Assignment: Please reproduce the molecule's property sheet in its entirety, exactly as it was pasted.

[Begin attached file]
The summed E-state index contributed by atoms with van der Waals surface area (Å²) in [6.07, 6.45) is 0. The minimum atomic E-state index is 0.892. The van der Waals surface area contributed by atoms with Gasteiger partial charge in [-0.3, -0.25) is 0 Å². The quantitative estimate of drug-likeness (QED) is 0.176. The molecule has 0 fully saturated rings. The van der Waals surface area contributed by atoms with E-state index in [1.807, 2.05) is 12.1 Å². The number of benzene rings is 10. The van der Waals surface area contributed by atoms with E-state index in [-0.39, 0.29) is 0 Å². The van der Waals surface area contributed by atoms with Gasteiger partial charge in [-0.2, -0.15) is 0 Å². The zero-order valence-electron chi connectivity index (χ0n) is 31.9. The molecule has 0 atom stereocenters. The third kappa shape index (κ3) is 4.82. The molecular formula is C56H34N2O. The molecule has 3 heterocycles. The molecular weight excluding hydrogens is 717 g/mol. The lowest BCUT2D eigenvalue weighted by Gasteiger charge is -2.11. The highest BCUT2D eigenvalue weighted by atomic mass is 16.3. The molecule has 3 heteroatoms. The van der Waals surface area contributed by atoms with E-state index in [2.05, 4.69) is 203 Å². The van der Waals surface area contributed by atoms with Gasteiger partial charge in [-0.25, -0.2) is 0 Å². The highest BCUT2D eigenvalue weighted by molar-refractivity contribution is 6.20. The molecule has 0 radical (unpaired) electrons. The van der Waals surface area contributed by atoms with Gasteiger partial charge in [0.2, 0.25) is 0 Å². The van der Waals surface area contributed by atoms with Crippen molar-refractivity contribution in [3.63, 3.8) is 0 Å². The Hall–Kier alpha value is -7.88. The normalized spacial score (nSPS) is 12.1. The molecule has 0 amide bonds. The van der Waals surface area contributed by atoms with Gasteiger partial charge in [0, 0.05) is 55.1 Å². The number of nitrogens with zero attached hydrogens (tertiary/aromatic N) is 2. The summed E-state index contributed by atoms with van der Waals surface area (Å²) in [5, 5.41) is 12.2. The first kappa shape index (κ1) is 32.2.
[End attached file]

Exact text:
The summed E-state index contributed by atoms with van der Waals surface area (Å²) in [6.07, 6.45) is 0. The minimum atomic E-state index is 0.892. The van der Waals surface area contributed by atoms with Gasteiger partial charge in [-0.3, -0.25) is 0 Å². The quantitative estimate of drug-likeness (QED) is 0.176. The molecule has 0 fully saturated rings. The van der Waals surface area contributed by atoms with E-state index in [1.807, 2.05) is 12.1 Å². The number of benzene rings is 10. The van der Waals surface area contributed by atoms with E-state index in [-0.39, 0.29) is 0 Å². The van der Waals surface area contributed by atoms with Gasteiger partial charge in [-0.2, -0.15) is 0 Å². The zero-order valence-electron chi connectivity index (χ0n) is 31.9. The molecule has 0 atom stereocenters. The third kappa shape index (κ3) is 4.82. The molecular formula is C56H34N2O. The molecule has 3 heterocycles. The molecular weight excluding hydrogens is 717 g/mol. The lowest BCUT2D eigenvalue weighted by Gasteiger charge is -2.11. The highest BCUT2D eigenvalue weighted by atomic mass is 16.3. The molecule has 3 heteroatoms. The van der Waals surface area contributed by atoms with E-state index in [2.05, 4.69) is 203 Å². The van der Waals surface area contributed by atoms with Gasteiger partial charge in [-0.25, -0.2) is 0 Å². The highest BCUT2D eigenvalue weighted by molar-refractivity contribution is 6.20. The molecule has 0 radical (unpaired) electrons. The van der Waals surface area contributed by atoms with Gasteiger partial charge in [0.2, 0.25) is 0 Å². The van der Waals surface area contributed by atoms with Crippen molar-refractivity contribution in [3.63, 3.8) is 0 Å². The Hall–Kier alpha value is -7.88. The normalized spacial score (nSPS) is 12.1. The molecule has 0 amide bonds. The van der Waals surface area contributed by atoms with Gasteiger partial charge in [0, 0.05) is 55.1 Å². The number of nitrogens with zero attached hydrogens (tertiary/aromatic N) is 2. The summed E-state index contributed by atoms with van der Waals surface area (Å²) in [5, 5.41) is 12.2. The first kappa shape index (κ1) is 32.2.